George Armstrong Custer -- Hero or Nut-job?

Baltis

Ad Honorem
Dec 2011
4,005
Texas
#31
Well, an indian village was not having superior forces to his but warriors from other villages surrounded him and also killed a separated detachment of 20 men. Custer would have had some losses without human shields but his force was over 600 and I don't believe that Indians would have overwhelmed such moving cavalry force.

I've read in a book Bury my Heart at Wounded Knee that he was hunting an indian warrior on a horse for hours because he was a good rider and very stubborn and he got a special nickname Iron Butt. Or was it given to him by his poor soldiers because he used to ride with his unit without a rest also for hours.
We had a thread on the Washita battle here at historum that you might find interesting. http://historum.com/american-history/50186-washita.html
 
Jun 2015
5,574
UK
#33
from what I understand, he didn't think natives were inferior. He just loved the fight. the campaign at Little Big Horn was misguided, and he didnt' really plan it. So he ot his comeuppance, but it wasn't really his fault. He just gambled and lost.
 

macon

Ad Honorem
Aug 2015
3,539
Slovenia
#34
I read that he was publishing articles in newspapers about a mission of white people, about inferiority of natives and such.
 

Fiver

Ad Honorem
Jul 2012
3,651
#35
The 7th Cavalry's Regimental Adjutant, Lieutenant W W Cooke, sported a pair of dundreary whiskers:



Cooke wrote out the "bring packs" order to Benteen. He was found at Last Stand Hill with his whiskers scalped.



"Benteen. Come On. Big Village. Be quick. Bring Packs. P.S. Bring packs."

There are several things to consider when Cooke sent this order.
* This was not a despairing cry from a cut off force about to be overrun. At that point, Custer hadn't even made contact with the enemy and he was advancing confidently.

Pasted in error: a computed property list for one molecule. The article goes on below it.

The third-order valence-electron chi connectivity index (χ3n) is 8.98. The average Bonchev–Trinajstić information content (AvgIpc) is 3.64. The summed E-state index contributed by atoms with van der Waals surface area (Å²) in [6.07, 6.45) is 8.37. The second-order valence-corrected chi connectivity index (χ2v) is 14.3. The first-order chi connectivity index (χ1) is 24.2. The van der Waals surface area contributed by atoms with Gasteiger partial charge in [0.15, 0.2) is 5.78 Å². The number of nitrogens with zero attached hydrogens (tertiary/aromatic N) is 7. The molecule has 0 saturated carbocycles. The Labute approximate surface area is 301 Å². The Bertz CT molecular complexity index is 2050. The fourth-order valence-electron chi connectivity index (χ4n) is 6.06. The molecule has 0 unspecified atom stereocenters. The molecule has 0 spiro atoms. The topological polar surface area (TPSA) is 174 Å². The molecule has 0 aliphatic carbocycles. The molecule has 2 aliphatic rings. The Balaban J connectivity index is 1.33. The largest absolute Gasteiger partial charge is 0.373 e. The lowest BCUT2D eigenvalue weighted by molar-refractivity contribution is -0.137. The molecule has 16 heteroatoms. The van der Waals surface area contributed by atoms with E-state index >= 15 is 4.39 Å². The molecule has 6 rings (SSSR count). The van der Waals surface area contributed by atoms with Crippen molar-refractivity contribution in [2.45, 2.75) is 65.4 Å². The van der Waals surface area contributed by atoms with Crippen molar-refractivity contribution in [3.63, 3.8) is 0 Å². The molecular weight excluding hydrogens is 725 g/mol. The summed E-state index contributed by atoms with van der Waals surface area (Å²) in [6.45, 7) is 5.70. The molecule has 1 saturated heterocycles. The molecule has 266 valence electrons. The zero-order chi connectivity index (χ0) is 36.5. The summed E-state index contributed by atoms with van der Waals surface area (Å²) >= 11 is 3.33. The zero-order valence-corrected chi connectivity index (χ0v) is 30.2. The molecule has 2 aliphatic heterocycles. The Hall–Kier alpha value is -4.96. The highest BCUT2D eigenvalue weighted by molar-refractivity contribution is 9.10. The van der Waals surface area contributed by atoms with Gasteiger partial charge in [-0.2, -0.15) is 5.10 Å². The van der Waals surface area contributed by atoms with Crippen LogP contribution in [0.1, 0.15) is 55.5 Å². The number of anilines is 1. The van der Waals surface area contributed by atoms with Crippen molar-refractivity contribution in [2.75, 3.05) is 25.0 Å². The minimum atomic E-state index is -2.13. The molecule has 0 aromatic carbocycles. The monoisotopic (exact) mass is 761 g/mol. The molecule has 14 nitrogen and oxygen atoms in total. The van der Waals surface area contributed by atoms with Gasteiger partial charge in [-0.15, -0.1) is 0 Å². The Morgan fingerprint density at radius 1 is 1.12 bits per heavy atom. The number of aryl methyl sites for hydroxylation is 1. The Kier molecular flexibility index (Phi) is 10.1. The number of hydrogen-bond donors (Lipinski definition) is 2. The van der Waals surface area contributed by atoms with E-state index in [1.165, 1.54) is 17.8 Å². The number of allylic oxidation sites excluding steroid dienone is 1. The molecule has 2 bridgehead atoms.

* Cooke's handwriting was so bad that I'm surprised Benteen could decipher it.
* The order is self-contradictory. Benteen could 'bring packs' or 'be quick', but he could not do both.
* Since 'Bring packs' is repeated, it appears that Cooke thought that was the most important part.
* It is vague. Messenger John Martin (Giovanni Martino) could tell where he had last seen Custer and what direction Custer was heading, but the message gave no information about Custer's intentions or planned locations. * It's poorly worded enough that I'm not sure if Cooke meant for Benteen to move to Custer's position, to advance directly on the village, or if Cooke thought that Custer's position would be inside the village by the time Benteen arrived.
* It does not inform Benteen that Reno's force had been detached from Custer's force, nor tell where Reno is or what Reno is supposed to be doing.

Martin's lack of fluency in English makes him an odd choice for a messenger. There are enough accounts that it appears Martin did say the Indians were 'skedaddling'. The slang term meant 'running away', which is how Benteen understood it, but it seems clear that Martin meant to say that the Indians were running towards Custer.
 
Dec 2011
3,549
#36
I'm going on a trip in a couple of weeks to do some hiking in Wyoming's Big Horn Mountains and on my way back I'm going to visit the Little Big Horn battle site in Montana. I've read quite a bit about the plains Indian wars but, to bone-up a bit, I bought Nathaniel Philbrick's "The Last Stand: Custer, Sitting Bull, and the Battle of the Little Bighorn." I'm about a third of the way through. So far so excellent with lots of nice detail giving a nuanced view of events leading up to the battle.